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Showing posts from January, 2007

Organizational Structures - Team

This type of organization focuses all resources on projects. Many organizations today establish cross functional task force teams to handle strategic and crucial projects.

These teams are an example of a project team organization structure. Typically resources are assigned full time to a project and they form the core team. The core team is supplemented with other expertise on an as needed basis. 
The role of the functional manager is eliminated or they act as internal technical consultants to the project team, and the project manager is responsible for the project budget, scope, schedule and all other resource, contractual and customer issues. 
This type of organizational structure is suitable for fixed price fixed time contracts. Organizations that adopt this kind of organization structures will need to insure that their financial and other corporate systems are setup for project data collection and reporting. 
Ideally project managers should have the authority to hire outside cons…

Organizational Structures - Matrix

In this type of organization structure resources are still grouped by their functional skills, however work is primarily done through projects and a single point of contact (project manager / project coordinator) for each project is established.

Ideally, the project managers are grouped in a separate unit or department and they are responsible for the successful delivery of projects from concept to product release. Resources working on projects in a matrix environment report to their functional line manager as well as to the project manager for their project. This can become a source of conflict as the functional manager views their own role as being responsible for the work of their resources across all projects, while the project manager is responsible for a specific project. 
With multiple project assignments resource’s priorities can shift as they are now assigned to more than one project at the same time. Establishing clear roles and responsibilities for functional and project m…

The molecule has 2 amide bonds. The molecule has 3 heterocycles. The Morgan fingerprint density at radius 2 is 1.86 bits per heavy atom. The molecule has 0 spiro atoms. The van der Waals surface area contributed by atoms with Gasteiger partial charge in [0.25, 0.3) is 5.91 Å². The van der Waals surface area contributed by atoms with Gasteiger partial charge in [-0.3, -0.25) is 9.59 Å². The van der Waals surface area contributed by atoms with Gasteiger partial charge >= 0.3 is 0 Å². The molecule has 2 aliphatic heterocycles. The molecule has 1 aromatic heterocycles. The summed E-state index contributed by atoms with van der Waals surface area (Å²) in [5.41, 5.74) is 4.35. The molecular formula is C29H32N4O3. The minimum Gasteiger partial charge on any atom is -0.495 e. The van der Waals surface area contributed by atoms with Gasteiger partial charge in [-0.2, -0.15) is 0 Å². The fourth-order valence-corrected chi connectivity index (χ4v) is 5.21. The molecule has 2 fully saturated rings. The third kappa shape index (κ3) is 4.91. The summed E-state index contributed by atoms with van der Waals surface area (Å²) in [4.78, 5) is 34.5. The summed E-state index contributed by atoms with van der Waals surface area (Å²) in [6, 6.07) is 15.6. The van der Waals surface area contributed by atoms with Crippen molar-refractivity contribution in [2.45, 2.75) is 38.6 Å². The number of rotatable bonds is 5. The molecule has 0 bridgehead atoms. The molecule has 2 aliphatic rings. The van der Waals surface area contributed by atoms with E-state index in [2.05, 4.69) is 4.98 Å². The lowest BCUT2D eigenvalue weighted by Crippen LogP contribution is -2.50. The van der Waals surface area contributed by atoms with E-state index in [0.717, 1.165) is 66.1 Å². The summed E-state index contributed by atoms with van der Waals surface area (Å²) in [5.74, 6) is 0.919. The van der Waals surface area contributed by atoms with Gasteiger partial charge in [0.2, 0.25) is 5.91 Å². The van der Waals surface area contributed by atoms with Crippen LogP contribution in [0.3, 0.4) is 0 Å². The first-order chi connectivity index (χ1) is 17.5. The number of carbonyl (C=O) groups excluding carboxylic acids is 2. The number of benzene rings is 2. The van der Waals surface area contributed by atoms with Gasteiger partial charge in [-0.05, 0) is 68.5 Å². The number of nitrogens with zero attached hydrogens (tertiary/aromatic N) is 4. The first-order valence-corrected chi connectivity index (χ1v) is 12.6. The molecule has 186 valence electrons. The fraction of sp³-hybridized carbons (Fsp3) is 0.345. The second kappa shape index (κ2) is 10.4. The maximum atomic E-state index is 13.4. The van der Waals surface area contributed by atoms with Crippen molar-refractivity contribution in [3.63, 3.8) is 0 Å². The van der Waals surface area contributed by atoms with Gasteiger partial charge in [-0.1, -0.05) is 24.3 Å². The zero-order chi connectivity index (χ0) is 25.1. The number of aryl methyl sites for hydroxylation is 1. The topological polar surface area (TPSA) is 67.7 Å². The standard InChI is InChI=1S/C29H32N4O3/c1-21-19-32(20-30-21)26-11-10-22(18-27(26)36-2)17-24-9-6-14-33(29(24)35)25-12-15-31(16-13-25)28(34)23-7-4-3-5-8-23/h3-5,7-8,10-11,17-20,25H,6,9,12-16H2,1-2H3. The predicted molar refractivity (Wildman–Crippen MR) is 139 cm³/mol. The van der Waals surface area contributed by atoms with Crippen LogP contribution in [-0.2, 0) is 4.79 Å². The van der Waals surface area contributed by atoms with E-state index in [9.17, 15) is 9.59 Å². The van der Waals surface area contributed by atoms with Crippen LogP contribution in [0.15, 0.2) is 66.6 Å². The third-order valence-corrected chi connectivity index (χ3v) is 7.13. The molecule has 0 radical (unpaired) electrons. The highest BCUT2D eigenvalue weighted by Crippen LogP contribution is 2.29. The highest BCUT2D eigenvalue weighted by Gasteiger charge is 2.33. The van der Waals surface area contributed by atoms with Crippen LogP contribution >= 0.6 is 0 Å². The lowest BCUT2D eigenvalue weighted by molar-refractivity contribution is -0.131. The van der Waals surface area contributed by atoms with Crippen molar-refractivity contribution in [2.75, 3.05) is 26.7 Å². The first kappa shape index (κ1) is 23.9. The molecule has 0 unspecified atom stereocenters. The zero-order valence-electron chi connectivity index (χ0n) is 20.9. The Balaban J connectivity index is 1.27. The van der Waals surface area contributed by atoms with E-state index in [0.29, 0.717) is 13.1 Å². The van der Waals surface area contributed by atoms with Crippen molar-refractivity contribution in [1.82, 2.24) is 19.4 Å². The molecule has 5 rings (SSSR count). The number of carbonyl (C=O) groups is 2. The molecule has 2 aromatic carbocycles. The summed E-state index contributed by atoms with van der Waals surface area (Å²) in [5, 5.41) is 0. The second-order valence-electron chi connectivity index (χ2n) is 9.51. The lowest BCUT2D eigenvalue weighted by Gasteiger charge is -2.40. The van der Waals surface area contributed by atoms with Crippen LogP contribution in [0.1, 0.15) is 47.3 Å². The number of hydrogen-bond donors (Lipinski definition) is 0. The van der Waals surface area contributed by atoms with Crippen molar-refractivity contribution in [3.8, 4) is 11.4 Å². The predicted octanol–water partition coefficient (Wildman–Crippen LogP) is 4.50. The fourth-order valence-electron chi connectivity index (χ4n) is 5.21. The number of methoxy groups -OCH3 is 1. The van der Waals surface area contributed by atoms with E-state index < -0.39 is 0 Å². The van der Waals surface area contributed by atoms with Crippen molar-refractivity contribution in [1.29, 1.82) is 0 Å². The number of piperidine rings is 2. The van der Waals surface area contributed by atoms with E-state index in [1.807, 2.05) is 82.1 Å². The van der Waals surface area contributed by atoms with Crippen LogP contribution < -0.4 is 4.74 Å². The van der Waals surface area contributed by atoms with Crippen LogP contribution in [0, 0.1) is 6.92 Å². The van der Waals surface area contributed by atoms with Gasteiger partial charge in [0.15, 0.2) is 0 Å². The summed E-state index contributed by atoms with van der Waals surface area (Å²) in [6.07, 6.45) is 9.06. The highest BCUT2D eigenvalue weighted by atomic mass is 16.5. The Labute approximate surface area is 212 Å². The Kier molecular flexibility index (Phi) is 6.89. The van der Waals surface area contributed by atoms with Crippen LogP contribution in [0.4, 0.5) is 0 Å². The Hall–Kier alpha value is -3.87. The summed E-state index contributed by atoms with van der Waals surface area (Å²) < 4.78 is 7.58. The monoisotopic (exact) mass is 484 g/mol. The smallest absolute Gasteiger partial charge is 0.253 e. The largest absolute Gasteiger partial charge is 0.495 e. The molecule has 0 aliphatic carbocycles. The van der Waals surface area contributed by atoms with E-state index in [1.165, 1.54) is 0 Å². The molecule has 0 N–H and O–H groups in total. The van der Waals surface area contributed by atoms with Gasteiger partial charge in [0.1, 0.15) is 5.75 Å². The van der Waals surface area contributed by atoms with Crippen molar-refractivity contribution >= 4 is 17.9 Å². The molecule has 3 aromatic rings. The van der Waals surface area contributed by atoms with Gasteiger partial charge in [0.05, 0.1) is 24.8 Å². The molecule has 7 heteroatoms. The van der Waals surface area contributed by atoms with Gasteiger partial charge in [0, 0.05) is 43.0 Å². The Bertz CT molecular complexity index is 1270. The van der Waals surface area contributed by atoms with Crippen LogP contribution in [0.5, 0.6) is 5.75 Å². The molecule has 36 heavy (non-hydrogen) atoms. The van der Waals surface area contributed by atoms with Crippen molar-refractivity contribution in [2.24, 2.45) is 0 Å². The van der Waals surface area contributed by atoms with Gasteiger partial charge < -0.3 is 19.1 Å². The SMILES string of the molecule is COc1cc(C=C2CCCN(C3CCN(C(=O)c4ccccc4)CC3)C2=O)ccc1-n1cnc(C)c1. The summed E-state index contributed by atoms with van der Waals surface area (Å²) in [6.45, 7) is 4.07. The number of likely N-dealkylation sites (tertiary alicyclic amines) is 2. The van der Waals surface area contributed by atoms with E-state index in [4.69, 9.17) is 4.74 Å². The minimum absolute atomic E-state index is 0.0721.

Organizational Structures - Functional

In this type of organization structure resources are grouped into functional specific units or departments based on their functional and or technical skills, and are excellent for operation (on going) type activities and they are also useful for managing small projects where the majority of the technical work is done within the same unit.
These types of organization structures, fall short in terms of timely delivery in a situation that requires extensive cross functional communication and cooperation. There s a chance of failure due to the lack of project ownership as resources in general will view their part of the project as part of their regular work and once they are done with their part they have nothing to do with the project. The project leader has little or no authority over resources outside of his / her department or unit.

Project Environment

For a project to be successful, there's a need to define its environment in terms of organizational structures, project classifications, portfolio project management, resource commitment, ...

Project Management Life Cycle

Project management as a function has its own distinct processes typified by the life cycle chart.
Planning is erroneously perceived as a phase in project management. This would be true only if one could freeze the change on all five-project variables (time, scope, quality, resources, budget). Under such a scenario, projects can be planned once, up front and the outcome (the project plan) followed to the completion of the project. Since this is rare if not quite impossible in real life, it does make sense to say that where there is change there is a definite need to revamp the project plan to incorporate or deflect the changes, thus reflecting reality. In other words, planning is an iterative process, which is on going through out the life of the project. The format and degree of detail in planning is a function of the size and complexity of the project and the degree of control required.
During the execution process, monitoring project performance is crucial to the project. It represe…

Project Variables